So it all ends soon. Mel has described it best so the whole end of journey needs no more words. But it has obviously caused me to reflect on the diabetic aspect of the trip.
I started thinking more about it as we began the downsize and consolidate stage of the trip. The weather got colder, Venice brought the first frosts, we pulled out the puffy jackets, beanies, gloves, scarves – and for me this meant a welcome reprieve from the constant task of keeping my insulin stored in a cool place (the ever present battle).
Suddenly it seemed I didn’t really need ice, I could forget about the (ever decreasing) pile of insulin for a few days and no harm done. Then a few days later I starred just throwing it into an empty esky without ice. A few days after that I amalgamated it all into the two Frio cool packs and then I had to start thinking about how to STOP it from freezing outside over night. A much easier task than keeping it cool in the deserts of Morocco though. Give me the cold any day.
Now we are in the serious shakedown phase. No more nights camping, a roof over our heads right up until we fly home, a fridge – and the task of getting rid of EVERYTHING we don’t need before we set off for home.
I started pulling out all my little diabetic stockpiles from the van and my bags. All the bags of needles (over estimated on that one…), my precious testing strips (overestimated….), my third world disaster “survival kit” (unnecessary now….), my forgotten stashes of jelly babies (I will really miss the UK ones they are GOOD) and of course the insulin. Pretty good on the Rapide, way too much Lantus – but any less and I would have been nervous (especially based on how much Lantus has gone bad and been thrown out). Every now and again Mel will hand me a battered, almost unrecognisable Mars bar (an emergency hypo placement) pulled from the glove box or a seldom used backpack.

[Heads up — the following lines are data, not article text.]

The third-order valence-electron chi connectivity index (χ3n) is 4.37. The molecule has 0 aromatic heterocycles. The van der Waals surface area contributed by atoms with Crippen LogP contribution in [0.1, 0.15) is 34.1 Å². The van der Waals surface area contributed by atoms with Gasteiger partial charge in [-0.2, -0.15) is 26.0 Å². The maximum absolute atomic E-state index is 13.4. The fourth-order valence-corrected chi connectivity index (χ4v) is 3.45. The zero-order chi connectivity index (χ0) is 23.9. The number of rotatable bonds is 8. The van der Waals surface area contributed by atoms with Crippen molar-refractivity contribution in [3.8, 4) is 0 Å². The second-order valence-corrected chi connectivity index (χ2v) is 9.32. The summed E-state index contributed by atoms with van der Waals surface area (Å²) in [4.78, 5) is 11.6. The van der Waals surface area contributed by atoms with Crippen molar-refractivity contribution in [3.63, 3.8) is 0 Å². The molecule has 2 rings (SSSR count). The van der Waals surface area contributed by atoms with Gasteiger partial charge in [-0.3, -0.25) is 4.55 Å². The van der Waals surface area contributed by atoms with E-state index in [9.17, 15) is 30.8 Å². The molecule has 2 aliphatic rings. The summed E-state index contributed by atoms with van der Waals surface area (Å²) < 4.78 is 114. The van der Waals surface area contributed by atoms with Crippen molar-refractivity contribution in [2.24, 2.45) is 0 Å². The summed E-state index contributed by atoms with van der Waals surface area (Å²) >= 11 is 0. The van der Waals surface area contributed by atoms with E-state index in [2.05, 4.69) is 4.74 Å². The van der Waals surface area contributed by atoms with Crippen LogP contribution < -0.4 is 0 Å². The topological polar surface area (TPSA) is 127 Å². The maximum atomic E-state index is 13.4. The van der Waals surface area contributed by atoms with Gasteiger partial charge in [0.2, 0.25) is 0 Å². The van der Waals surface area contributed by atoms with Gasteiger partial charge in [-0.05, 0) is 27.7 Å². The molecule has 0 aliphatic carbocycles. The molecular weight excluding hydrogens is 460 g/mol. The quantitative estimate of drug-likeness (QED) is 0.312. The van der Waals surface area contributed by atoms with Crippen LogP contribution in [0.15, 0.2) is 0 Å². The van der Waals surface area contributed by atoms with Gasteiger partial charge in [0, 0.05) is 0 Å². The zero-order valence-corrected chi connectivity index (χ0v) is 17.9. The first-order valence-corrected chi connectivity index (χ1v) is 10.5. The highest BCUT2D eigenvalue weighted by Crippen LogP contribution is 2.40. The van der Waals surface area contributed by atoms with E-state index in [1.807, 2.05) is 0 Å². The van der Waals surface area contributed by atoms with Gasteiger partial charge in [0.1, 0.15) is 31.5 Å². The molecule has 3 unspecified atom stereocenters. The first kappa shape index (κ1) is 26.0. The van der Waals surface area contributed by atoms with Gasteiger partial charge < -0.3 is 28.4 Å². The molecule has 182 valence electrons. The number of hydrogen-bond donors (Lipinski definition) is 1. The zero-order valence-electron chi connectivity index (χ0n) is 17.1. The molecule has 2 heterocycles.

The diabetic travel routines and systems have all become so normal and no different from home. So as I pack away the last, battered, torn open, unused vials of insulin it makes me think of what it felt like to leave Australia. All the precious back up and safety systems. All the stress of planning, worrying, thinking, guessing. All the questions about the availability of medical supplies, food, support. They all seem so insignificant. But I realise logically that I have made it through because of planning and preparation – but the scale of worry seems, now anyway, to have been excessive.
I suppose that also is logical. How do you plan for something you have no idea about. It is like saying to a child “Get ready for the monster that is about to come through that door…!”
Their response would be: “Well…what is it?”
If my response is “I don’t know” – then how could they feel safe or secure or even PLAN for it.
I had no idea about the food, the medical supplies, the availability of ice, refrigeration or medical help in other countries so of course I was afraid and nervous.